The construction on Nelahozeves Castle began under the orders of Florian Griesbeck von Griesbach, a Tyrolean aristocrat and adviser to Emperor Ferdinand I, who commissioned the building from royal master builder Bonifaz Wolmut. The castle took more than sixty years to build and was completed at the beginning of the 17th century, more than a decade after Florian's death.
However, financial difficulties forced the von Griesbach family to sell the castle to Polyxena, 1st Princess Lobkowicz (1566-1642), in 1623. The castle was severely damaged during the Thirty Years' War, but was reconstructed by Václav Eusebius, 2nd Prince Lobkowicz (1609-1677), who used the castle as the center for administration and management of his estates.
The castle never served as the Lobkowicz family’s primary residence. In the late 19th and early 20th centuries, it was home to the Order of the Sisters of God's Love, a religious institution for widowed or unmarried noblewomen founded by Princess Wilhelmina Lobkowicz (1863-1945).
Nelahozeves Castle was confiscated by the Communist government in 1948, and housed an exhibition of modern socialist art run by the Czech Regional Gallery in the 1970s and 80s. It was returned to the Lobkowicz family in 1993, and now features an exhibition of historical period rooms, demonstrating the lifestyle of a Bohemian noble family in the mid-19th century. The castle also houses part of the Lobkowicz collection of paintings.References:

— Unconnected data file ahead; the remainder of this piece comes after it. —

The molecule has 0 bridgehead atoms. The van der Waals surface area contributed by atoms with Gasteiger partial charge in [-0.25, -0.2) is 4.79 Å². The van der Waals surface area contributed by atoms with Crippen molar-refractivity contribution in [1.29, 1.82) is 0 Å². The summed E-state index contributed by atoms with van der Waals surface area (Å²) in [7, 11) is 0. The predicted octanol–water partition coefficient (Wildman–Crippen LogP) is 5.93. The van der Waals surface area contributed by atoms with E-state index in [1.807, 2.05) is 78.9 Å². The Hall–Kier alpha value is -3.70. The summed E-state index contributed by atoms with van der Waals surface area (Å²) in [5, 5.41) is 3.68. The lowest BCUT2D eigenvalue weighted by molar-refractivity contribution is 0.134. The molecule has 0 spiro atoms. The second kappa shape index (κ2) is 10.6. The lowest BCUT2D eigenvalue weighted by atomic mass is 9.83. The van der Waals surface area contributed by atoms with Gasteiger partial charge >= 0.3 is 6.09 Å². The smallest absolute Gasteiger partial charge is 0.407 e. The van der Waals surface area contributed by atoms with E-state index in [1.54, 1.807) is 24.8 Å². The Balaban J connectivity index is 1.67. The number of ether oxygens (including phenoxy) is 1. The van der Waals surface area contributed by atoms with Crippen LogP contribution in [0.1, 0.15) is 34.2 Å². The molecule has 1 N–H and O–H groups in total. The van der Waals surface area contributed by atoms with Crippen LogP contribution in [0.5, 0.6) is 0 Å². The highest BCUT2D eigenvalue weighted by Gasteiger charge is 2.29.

Augustusburg Palace represents one of the first examples of Rococo creations in Germany. For the Cologne elector and archbishop Clemens August of the House of Wittelsbach it was the favourite residence. In 1725 the Westphalian architect Johann Conrad Schlaun was commissioned by Clemens August to begin the construction of the palace on the ruins of a medieval moated castle.
In 1728, the Bavarian court architect François de Cuvilliés took over and made the palace into one of the most glorious residences of its time. Until its completion in 1768, numerous outstanding artists of European renown contributed to its beauty. A prime example of the calibre of artists employed here is Balthasar Neumann, who created the design for the magnificent staircase, an enchanting creation full of dynamism and elegance. The magical interplay of architecture, sculpture, painting and garden design made the Brühl Palaces a masterpiece of German Rococo.
UNESCO honoured history and present of the Rococo Palaces by inscribing Augustusburg Palace – together with Falkenlust Palace and their extensive gardens – on the World Heritage List in 1984. From 1949 onwards, Augustusburg Palace was used for representative purposes by the German Federal President and the Federal Government for many decades.
In 1728, Dominique Girard designed the palace gardens according to French models. Owing to constant renovation and care, it is today one of the most authentic examples of 18th century garden design in Europe. Next to the Baroque gardens, Peter Joseph Lenné redesigned the forested areas based on English landscaping models. Today it is a wonderful place to have a walk.